What makes a good “complete streets” policy?

What makes a good “complete streets” policy?

The National Complete Streets Coalition identifies 10 elements of an ideal complete streets policy model:

1. Vision and intent: The policy outlines a vision for how and why the community wants to complete its streets.

2. All users and modes: The policy specifies that “all users” includes pedestrians, bicyclists and transit passengers of all ages and abilities, as well as trucks, buses and automobiles.

3. All projects and phases: Both new and retrofit projects are subject to the policy, including design, planning, maintenance and operations, for the entire right-of-way.

4. Clear, accountable exceptions: Any exceptions are specified and must be approved by a high-level official.

5. Network: The policy encourages street connectivity and creates a comprehensive, integrated and connected network for all modes across the network.

6. Jurisdiction: All other agencies can clearly understand the policy and may be involved in the process.

7. Design: The policy recommends the latest and best design criteria and guidelines, while recognizing the need for flexibility in balancing user needs.

8. Context sensitivity: Community context is considered in planning and design solutions.

9. Performance measures: Performance standards with measurable outcomes are included.

10. Implementation next steps: Specific next steps for implementing the policy are described.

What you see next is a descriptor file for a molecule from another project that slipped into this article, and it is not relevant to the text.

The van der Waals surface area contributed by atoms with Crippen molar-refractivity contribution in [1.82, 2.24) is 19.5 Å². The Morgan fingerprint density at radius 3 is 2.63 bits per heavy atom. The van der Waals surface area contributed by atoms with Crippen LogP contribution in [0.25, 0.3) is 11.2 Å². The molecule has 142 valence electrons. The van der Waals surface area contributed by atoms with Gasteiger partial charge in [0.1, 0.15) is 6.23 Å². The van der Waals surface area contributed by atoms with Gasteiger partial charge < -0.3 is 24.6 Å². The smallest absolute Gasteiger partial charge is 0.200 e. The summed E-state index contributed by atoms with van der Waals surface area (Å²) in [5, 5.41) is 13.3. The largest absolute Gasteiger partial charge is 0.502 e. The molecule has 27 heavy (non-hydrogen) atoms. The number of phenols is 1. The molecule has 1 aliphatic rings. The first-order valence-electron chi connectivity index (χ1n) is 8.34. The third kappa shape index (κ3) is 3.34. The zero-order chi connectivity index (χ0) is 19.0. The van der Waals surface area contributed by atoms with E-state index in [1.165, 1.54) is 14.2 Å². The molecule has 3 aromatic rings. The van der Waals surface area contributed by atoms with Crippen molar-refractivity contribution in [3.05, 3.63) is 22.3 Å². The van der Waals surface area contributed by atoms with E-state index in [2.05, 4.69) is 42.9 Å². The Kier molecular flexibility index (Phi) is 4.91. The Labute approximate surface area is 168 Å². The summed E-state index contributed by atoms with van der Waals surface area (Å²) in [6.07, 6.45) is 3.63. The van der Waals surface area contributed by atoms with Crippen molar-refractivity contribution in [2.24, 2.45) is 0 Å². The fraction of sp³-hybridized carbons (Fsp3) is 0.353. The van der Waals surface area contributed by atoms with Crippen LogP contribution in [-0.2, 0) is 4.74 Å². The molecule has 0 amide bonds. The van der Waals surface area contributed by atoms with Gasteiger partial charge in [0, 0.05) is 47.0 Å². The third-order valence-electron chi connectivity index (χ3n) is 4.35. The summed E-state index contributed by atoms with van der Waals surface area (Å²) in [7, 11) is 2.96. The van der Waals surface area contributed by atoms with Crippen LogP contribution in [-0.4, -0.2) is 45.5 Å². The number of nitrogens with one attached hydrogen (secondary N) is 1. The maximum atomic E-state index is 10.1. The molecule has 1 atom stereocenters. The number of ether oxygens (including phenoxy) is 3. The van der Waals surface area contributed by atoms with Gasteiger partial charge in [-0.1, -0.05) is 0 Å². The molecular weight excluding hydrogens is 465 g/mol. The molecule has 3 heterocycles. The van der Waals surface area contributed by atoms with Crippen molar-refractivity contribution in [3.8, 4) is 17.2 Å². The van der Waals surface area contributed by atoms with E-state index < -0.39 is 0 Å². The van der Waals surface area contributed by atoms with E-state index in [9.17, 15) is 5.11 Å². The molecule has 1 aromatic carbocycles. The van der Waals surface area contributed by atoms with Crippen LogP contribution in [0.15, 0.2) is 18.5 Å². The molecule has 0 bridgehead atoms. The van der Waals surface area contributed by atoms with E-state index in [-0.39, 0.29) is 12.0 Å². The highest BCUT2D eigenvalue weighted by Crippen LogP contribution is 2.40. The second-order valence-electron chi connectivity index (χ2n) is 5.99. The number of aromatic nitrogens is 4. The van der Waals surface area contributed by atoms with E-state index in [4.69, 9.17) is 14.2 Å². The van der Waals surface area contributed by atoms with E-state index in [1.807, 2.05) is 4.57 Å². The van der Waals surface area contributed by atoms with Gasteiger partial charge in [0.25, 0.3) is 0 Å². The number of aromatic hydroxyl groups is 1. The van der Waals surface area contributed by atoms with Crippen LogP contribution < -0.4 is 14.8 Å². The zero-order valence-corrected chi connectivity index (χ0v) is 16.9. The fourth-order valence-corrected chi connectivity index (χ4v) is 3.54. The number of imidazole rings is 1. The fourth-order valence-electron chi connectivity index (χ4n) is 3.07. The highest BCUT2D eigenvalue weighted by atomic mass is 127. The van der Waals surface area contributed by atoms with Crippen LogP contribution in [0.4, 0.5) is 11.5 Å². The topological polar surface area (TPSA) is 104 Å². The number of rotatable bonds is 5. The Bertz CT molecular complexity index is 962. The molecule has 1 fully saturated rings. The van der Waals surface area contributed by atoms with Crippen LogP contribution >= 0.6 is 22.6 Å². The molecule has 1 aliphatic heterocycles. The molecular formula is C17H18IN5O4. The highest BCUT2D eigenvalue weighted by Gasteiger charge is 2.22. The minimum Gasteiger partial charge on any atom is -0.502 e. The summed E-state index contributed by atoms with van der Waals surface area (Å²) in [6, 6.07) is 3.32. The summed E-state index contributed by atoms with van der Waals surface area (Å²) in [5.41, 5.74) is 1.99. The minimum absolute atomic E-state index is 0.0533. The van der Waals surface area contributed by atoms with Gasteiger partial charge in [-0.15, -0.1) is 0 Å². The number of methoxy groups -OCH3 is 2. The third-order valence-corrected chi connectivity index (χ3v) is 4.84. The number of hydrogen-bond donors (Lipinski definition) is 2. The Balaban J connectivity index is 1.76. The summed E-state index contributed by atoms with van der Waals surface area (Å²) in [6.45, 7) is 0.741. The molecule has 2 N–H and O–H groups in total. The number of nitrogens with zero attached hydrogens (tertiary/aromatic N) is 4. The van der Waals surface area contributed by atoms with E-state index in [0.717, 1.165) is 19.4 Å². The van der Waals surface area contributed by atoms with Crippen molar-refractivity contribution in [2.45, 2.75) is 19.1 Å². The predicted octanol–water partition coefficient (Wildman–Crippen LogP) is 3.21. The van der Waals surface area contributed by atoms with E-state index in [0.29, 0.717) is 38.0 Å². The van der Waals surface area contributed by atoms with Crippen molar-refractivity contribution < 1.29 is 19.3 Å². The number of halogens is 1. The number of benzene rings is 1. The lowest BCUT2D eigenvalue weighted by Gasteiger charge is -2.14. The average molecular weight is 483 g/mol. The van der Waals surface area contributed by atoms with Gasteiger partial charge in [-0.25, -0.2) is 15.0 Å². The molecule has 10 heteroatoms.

(as taken from the Best Complete Streets Policies of 2012)

In their recently released Best Complete Streets Policies of 2012, the Coalition illustrated that support for complete street policies, in jurisdictions both large and small, has increased since 2005.

Number of Complete Streets policies

The Coalition scored complete streets policies throughout the nation based on how many of the 10 elements listed above were included, and to what degree. While the state of Maryland, Montgomery County, and the city of Rockville were all noted as having adopted Complete Streets policies (with varying scores), no jurisdiction came close to the scores of the top 10 policies of 2012. Having these policies is certainly a step in the right direction, but we need to make sure that they as comprehensive as possible and implemented to the best of our ability.

(For the record, the top 10 complete streets policies of 2012 are in: Indianapolis, IN; Hermosa Beach, CA and Huntington Park, CA (tie for 2nd place); Ocean Shores, WA; Northfield, MN; Portland, ME; Oak Park, IL; Trenton, NJ; Clayton, MO;  and Rancho Cucamonga, CA).

Amy Donin

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